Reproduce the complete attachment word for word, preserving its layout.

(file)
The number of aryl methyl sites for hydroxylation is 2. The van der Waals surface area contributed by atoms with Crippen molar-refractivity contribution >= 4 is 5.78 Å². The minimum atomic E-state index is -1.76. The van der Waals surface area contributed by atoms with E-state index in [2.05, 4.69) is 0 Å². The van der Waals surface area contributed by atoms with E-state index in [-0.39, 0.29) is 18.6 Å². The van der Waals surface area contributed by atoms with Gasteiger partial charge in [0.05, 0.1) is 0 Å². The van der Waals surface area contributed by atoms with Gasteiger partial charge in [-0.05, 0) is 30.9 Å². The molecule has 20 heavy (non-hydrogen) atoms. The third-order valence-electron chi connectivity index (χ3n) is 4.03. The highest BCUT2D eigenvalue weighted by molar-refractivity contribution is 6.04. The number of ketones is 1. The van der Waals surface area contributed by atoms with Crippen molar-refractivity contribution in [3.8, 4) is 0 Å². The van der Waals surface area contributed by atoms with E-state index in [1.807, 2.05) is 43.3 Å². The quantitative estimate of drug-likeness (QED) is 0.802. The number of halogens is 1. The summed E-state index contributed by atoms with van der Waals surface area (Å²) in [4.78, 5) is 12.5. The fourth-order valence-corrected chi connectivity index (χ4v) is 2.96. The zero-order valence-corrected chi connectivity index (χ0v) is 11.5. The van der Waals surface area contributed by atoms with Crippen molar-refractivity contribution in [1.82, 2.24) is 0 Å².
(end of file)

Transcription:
The number of aryl methyl sites for hydroxylation is 2. The van der Waals surface area contributed by atoms with Crippen molar-refractivity contribution >= 4 is 5.78 Å². The minimum atomic E-state index is -1.76. The van der Waals surface area contributed by atoms with E-state index in [2.05, 4.69) is 0 Å². The van der Waals surface area contributed by atoms with E-state index in [-0.39, 0.29) is 18.6 Å². The van der Waals surface area contributed by atoms with Gasteiger partial charge in [0.05, 0.1) is 0 Å². The van der Waals surface area contributed by atoms with Gasteiger partial charge in [-0.05, 0) is 30.9 Å². The molecule has 20 heavy (non-hydrogen) atoms. The third-order valence-electron chi connectivity index (χ3n) is 4.03. The highest BCUT2D eigenvalue weighted by molar-refractivity contribution is 6.04. The number of ketones is 1. The van der Waals surface area contributed by atoms with Crippen molar-refractivity contribution in [3.8, 4) is 0 Å². The van der Waals surface area contributed by atoms with E-state index in [1.807, 2.05) is 43.3 Å². The quantitative estimate of drug-likeness (QED) is 0.802. The number of halogens is 1. The summed E-state index contributed by atoms with van der Waals surface area (Å²) in [4.78, 5) is 12.5. The fourth-order valence-corrected chi connectivity index (χ4v) is 2.96. The zero-order valence-corrected chi connectivity index (χ0v) is 11.5. The van der Waals surface area contributed by atoms with Crippen molar-refractivity contribution in [1.82, 2.24) is 0 Å².